“I remember having to identify trees and learn what plants were good for use and which were not – like poison oak,” said Appollonia Impellizzeri, Novak’s daughter and a second generation Scout.

“We had to know our birds. We would take walks out West Avenue, and keep our bird and plant lists updated.”

It was fun.

And exciting. Especially that one time …

“We were camping out at School Section Lake and the Boy Scouts rowed across the lake from their camp to ‘raid’ ours,” Novak remembered. “We saw them coming and ran around all over the place.”

They started giggling. They remember too. In fact, they still have the photo.

“We used to have parties,” Novak said. “Here’s a photo from out at the lake. Ruth Ann and I used our sheets to make togas …”

“OH … MY … GOSH …!!!!” Rose exclaims, blushing bright red even 50 years later.

They bonded as girls, as friends, and as women.

Years together. Years gone by.

And still scouts together.

“There were no other organizations in town for us girls — other than church youth groups,” Eaton noted. “There wasn’t a lot for girls to do. Scouting gave us a lot of opportunity for fun and fellowship. It stuck.”

Scouting in Big Rapids involved mostly town girls. Transportation was an issue, and farm girls had a lot to do at home.

The Big Rapids Girl Scout troop had mostly Big Rapids girls on its roll. Even 19 Mile Road was considered way out in the country, Reed pointed out.

The girls got a lot out of scouting. It taught them to work together, and support each other.

“We still are there for each other, whatever happens,” added Eaton.

“It gave us a good moral fabric,” Novak continued. “Scouting tied values we learned in life together. It still affects us today in almost everything we do. It taught us honor and compassion.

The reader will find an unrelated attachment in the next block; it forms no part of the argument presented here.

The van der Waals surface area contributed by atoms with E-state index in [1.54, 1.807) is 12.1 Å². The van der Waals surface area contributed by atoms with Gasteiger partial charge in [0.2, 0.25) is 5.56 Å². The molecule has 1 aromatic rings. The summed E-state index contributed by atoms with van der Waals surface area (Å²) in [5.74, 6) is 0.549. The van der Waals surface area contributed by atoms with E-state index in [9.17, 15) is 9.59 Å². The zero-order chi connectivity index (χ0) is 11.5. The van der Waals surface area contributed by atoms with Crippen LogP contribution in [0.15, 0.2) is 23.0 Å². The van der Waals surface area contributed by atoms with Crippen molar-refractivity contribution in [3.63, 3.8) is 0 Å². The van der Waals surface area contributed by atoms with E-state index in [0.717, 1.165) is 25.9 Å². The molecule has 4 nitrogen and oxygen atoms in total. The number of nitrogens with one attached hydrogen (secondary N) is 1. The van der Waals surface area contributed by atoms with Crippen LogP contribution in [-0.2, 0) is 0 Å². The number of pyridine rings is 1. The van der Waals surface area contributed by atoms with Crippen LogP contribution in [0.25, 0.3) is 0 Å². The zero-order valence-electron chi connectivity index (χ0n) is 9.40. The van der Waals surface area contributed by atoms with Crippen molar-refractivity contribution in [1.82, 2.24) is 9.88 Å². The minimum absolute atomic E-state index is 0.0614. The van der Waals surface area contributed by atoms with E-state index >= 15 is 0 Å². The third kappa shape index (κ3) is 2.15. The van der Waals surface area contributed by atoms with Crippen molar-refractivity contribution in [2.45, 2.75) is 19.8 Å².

“Scouting instilled in us a sense of integrity.”

The girls learned to care for others.

“We went way beyond what people might think to do for each other today,” noted Reed. “It was just what we were taught, and it is what we learned.”

Is what the girls of Troop 13 learned way back when still relevant today?

“Oh, yes,” Novak said.

“It should be,” added Rose.

“We learned a sense of fairness that has carried through our lives and is still so important today,” noted Eaton. “Girl Scouting reinforced a lot that we learned at home and in church, and added a lot to that as well.”

Lessons learned in Girl Scouts, are lessons that should be considered today.

“In scouting were learned so much about how to live with what was right, and how to change what was wrong,” said Reed. “Scouting gave us values for not only living our own lives, but values we could put to use while dealing with others. What was important about Scouting then, remains important today.”

And more so.

“I see the things Scout leaders are doing with girls today, and I think this type of activity is even more important than it was in our day,” said Novak. “It gives so many opportunities to do and learn things that they may otherwise not have a chance to do. Scouting will always be relevant. We may get older, but Scouting will always fit — our generation and theirs.”

And then, as the ladies look over their photos from back then, the grandmas fade away for a while and the girls are back at the table — giggling and pointing out some other boy “who chased us around the schoolyard.”

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Posted by Jim Crees

Jim is the editor in chief of the Pioneer, Herald Review and Lake County Star. He can be reached by phone at (231) 592-8360 or by e-mail at jcrees@pioneergroup.com.